Assessing the West During the Second Industrial Revolution

Immigration Theory

• The “push-pull” theory holds that the migrating population is “pulled” into the receiving country while being “pushed” out of the country of origin.

– Origins of Theory:

• “Push” Mexican Revolution stirrings by 1910

• “Pull” Second Industrial Revolution in the U.S.

• This lecture will provide evidence demonstrating how investors lured immigrants into U.S. employment, but it will also show that investors wanted to create the perception that migrant labors, and more specifically Mexican Americans, were all immigrants. Why might the status quo want to perpetuate an immigrant identity for one particular ethnic group?

• Proponents of this theory argue the “push” factors in the country of origin are directly linked to the investments made by global capitalism, often represented by the receiving country.

– In the case of Mexican migration, scholars argue United States’ investment in Mexico effects the country in ways that promote migration; rather than improving conditions, the investment weakens Mexicans desire to remain in Mexico.

Immigration Theory

Why is it better to go than to stay?

Population is displaced by foreign investment

Population DECIDES

better to go than to stay

“pushed”

Population sees new

opportunity  pulled

Second Industrial Revolution: In Brief

• Pacific Railway Bill (1862)

– Lincoln offered government funded land grants to private

investors to build the transcontinental railroad.

– By 1869, the Central Pacific and Union Pacific were

joined together in Promontory, Utah.

Second Industrial Revolution: In Brief

• Immediate Effects of the Railroad:

– The railroad increased property values

– stimulated local mining interests

– increased Anglo settlement and Mexican

transmigration patterns

– collapsed old transportation industries, such as

muleteering

– created new ones dependent upon the United

States banking system, thereby devaluing the peso.

Southern Pacific Rail • The Southern Pacific entered El Paso in 1881

and linked to the Mexican Central by 1884.

Laboring on the Railroads

• Ex-soldiers and Irish immigrants labored on the

Transcontinental Railroad; they worked from the East.

• (90%) Chinese immigrants imported from China strictly

as labor by private investors with the railroad, however,

some may have already been in the United States from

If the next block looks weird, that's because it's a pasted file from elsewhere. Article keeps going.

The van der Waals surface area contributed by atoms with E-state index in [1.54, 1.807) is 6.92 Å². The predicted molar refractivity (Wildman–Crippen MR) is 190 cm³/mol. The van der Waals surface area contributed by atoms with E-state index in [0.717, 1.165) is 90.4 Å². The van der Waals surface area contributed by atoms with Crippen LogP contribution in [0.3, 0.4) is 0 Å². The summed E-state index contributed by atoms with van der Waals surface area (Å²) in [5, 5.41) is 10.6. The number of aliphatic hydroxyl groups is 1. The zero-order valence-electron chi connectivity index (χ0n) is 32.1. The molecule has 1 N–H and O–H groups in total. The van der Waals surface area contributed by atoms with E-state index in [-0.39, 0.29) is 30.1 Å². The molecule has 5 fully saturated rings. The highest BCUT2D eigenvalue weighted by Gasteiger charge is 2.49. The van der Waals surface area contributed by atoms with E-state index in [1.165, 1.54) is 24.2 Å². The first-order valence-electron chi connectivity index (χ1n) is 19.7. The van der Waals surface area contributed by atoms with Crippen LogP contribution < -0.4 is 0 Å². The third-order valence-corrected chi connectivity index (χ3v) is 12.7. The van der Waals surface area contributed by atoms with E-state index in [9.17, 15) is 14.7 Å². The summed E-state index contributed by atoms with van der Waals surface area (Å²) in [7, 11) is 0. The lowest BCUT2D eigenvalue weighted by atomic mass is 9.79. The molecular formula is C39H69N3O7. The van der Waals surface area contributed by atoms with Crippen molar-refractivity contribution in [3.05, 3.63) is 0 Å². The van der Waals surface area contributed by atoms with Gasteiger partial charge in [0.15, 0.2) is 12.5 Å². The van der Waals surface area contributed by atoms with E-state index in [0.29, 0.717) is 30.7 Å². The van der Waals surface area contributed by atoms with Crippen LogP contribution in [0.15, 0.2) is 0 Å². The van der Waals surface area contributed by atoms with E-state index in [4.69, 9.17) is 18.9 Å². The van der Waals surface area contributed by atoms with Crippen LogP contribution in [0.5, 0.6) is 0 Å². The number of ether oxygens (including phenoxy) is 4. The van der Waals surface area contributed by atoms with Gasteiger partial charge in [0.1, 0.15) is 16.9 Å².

the lure of the California gold rush.

• Chinese laborers were asked to step aside.

• Private US investors worked with Porfirio Diaz, dictator of

Mexico, to fund railroads in northern Mexico.

• These lines connected Tombstone, El Paso, San Antonio,

and Laredo in the United States to Nogales, Guadalajara,

and Cananea in Mexico allowing easy transportation in

and out of the country to migrant workers recruited by US

• Mexican laborers were recruited, along with the Chinese, Irish, Greek, and Italian population, to work on railroad maintenance. For many Mexicans in northern Mexico, the railroad made it easier to reach US employment opportunities, than those in the interior of Mexico. Mexican railroad workers were the predominant labor force as far east as Chicago.

Opportunities on the Railroad

Opportunities on the Railroad

• Mexicans rarely gained skilled positions, such as engineer, or conductor, but they made up 85% of the work gangs responsible for laying ties and leveling roads. Between 1907-1920, Mexicans remained the lowest paid ethnic group among maintenance workers.

• Railroad development suffered from lack of efficiency—the result of private investors laying track with differing equipment from peers— keeping labor demands high.

• Low pay was justified by

employers based on:

– Language limitations

– Difficulty of Mexican population to

work in harsh winter weather

– Irregular shop attendance (not

consuming local products)

– Lack of ambition

– Temporary status

– Drinking after payday

Employers Rationale

Nativism & Chinese Exclusion Act

• Increased settlement along the Pacific Coast reduced

job opportunities and led to depression of wages.

• Low wages and lack of success by labor organizers led

to an eruption of riots and violence against the Chinese,

often blamed because they refused to strike.

– Chinese workers feared that striking would result in